April 2, 2007, 11:47 am

Just This Side of Elderly

shoes

“Tender Tootsies”?

It sounds like Tootsie Rolls for the dentally impaired.

But no…

…someone thought it clever to market footwear to professional women (and men!) as “Tender Tootsies”!

Oh gee, aren’t they pwetty-wittle shoes?

Give me a freakin’ break.

I don’t care if she is wearing a cap, although just judging by that this has to be a mid-’70s ad.

Nurses don’t need tender tootsies, they need freakin’ hiking boots!

I’d go through that little flat thingy with the buckle (a buckle!) in two weeks.

Oh well.

I guess it beats “Masochistic Metatarsals”…

******************************

We have an emergency nurse practitioner in our department now! I’m not sure whether to be excited that we are using an advanced practice RN or to be sick because I’m probably old enough to be his mother.

******

She was just this side of elderly.

A strong, solid woman.

Demented, combative and in soft wrist restraints after trying to deck a paramedic.

Alzheimers had taken her mind. Other forces had taken her hearing and most of her sight. When left alone she would curl up in a fetal position in spite of the wrist restraints and moan softly.

The nursing home papers said she was calm and cooperative. Able to feed herself. Wheelchair mostly, but some use of a walker. Someone was making rounds at 0530 and the patient was slumped forward in the bed so 911 was called.

“Slumped forward in the bed” was the actual chief complaint given for calling 911. A follow up call came in from an administrator. When I repeated it to the medics, I had to help them lift their jaws off the counter.

The patient was always combative. Uncooperative. Barely ate. Bedridden. Nearly blind and totally deaf. The antithesis of what the medics had told us in report; the diametrical opposite of the report they had been given less than half an hour before.

Of course she was combative. She couldn’t understand what was happening, she couldn’t hear us and maybe, just maybe saw us as big blurry objects.

She was also febrile which meant a full septic workup. It wouldn’t be easy. She screamed every time the blood pressure cuff would cycle, a cascade of mild cursing, heavy thrashing and lashing out at anybody or anything – staff member or side rail, it didn’t matter.

How was I supposed to get through to someone who is so locked in, physically and mentally? How do you tell them, help them to calm down, to feel safe?

Something told me to just stroke her forehead. It took a few strokes before I saw any effect but she relaxed and her moaning lessened, the thrashing died down and she looked in my direction. I had a chance to do that twice, in between drawing labs and blood cultures before the change of shift, with the same result.

When I left, it was taking four staff members to hold the patient down for a straight cath. God only knows what was going on in her mind.

I hope someone remembered to stroke her forehead when it was over.

*****

He was just this side of elderly.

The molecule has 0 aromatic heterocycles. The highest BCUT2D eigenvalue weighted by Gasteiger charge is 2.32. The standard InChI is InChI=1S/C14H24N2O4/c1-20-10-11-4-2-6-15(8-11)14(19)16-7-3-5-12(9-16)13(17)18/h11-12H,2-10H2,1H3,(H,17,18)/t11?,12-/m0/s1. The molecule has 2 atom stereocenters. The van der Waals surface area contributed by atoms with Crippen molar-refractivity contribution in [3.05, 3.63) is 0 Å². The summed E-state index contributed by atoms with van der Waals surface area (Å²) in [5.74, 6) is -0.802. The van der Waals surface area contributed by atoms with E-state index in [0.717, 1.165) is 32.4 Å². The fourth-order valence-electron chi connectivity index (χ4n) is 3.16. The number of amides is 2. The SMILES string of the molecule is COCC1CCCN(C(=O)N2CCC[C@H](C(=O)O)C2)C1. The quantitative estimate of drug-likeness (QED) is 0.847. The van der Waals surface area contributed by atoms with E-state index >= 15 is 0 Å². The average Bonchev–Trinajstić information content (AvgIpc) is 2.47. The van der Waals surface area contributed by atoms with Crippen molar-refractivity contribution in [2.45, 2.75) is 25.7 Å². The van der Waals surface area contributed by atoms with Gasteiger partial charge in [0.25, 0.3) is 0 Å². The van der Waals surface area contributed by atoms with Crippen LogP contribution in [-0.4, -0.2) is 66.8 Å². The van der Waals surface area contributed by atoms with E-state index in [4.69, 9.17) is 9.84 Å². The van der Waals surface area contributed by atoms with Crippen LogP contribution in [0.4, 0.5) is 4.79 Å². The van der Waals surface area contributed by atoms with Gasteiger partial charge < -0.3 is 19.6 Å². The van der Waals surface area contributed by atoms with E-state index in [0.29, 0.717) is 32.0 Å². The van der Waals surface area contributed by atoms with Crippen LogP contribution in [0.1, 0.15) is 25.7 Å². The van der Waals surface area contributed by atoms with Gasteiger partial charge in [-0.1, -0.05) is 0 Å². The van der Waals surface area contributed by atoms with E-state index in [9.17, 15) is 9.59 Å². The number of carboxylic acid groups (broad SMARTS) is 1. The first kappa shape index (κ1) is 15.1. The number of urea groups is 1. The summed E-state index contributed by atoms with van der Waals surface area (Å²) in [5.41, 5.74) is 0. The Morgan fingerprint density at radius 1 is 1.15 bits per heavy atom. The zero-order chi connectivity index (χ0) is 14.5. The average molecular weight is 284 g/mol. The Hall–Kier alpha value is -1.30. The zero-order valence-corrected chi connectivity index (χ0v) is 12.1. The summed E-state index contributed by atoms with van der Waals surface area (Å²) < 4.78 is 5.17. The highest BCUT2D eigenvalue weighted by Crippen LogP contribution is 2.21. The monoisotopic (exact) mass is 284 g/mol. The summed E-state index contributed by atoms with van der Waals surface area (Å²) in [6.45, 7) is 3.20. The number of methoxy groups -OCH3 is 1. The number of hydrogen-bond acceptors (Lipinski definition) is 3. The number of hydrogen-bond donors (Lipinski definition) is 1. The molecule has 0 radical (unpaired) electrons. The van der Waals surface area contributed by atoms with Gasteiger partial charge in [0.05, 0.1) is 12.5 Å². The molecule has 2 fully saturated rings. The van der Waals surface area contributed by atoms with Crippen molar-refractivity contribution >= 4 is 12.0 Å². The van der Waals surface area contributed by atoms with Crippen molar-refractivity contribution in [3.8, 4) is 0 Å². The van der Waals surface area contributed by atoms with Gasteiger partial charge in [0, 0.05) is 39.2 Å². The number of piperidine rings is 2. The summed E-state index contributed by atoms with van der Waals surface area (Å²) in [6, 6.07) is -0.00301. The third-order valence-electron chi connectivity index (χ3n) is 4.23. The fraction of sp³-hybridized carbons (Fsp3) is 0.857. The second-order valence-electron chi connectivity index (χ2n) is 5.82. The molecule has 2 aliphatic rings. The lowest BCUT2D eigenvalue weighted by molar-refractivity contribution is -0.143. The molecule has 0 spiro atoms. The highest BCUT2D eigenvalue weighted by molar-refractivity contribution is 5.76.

Huge man. Someone had dialed 911 and he was found in the wee hours of a weekend morning sleeping in a park bathroom during a torrential rainstorm.

Now who was hanging around a park bathroom in the wee hours of a weekend morning that would have found this guy and dialed 911? Never mind, I thought. You don’t want to know.

The medics brought him in because he wasn’t able to ambulate on scene.

The patient was disheveled. It looked like his life hadn’t been an easy one.

It wasn’t. He was an alcoholic whose blood alcohol level would have qualified as general anesthesia. He was also the nicest guy and the most polite man I had met in a while. Turns out his drug of choice was vodka and he dialed 911 himself for help.

Said he hadn’t eaten in awhile so we offered him our “gourmet” box lunch with a few extra juices per his request.

I was helping him set up his snack when I realized the pungent aroma in the room was that nausea-producing concoction of a body oozing ETOH from every pore combined with the layered odor of multiple urinations.

He wasn’t drenched from the rain. He was drenched head-to-toe in urine! We pulled off the wringing wet clothing and put him in a warm gown and a few dozen blankets. He ate and he slept. Soundly. We deemed it best that he sleep the rest of the shift in the ER.

How on earth were we going to send this man home? Nothing in our spare clothing “stash” would fit this giant of a man. We’re talking a guy who would make John Wayne look like Woody Allen.

I enlisted the help of the nurses in our psych unit. They had a washer and dryer. Usually they weren’t allowed to use them at night but yes, they would make an exception for our patient.

Our tech put gloves on her hands and went through every single pocket to make sure there was nothing that could be damaged in the washer. It’s a good thing she did. We found out our patient had a job, with insurance, a driver’s license with the address the patient was too intoxicated to remember. Keys, a cellphone, an address book and the odd bill with change.

We took the clothes to the mental health unit.

When the patient woke up about an hour later, I grabbed some vital signs and told him his clothes were being washed and would be ready by the end of the shift so that he would have dry clothes to go home in.

The nursing diagnosis? “Dignity, alteration in, secondary to substance abuse resulting in poor personal hygiene and incontinence”. (I made that one up, just in case you were wondering…)

The treatment: one meal, warm blankets, a non-judgmental group of smiling faces, a good night’s sleep and a set of clean clothes made possible by the collaboration of two nursing specialties.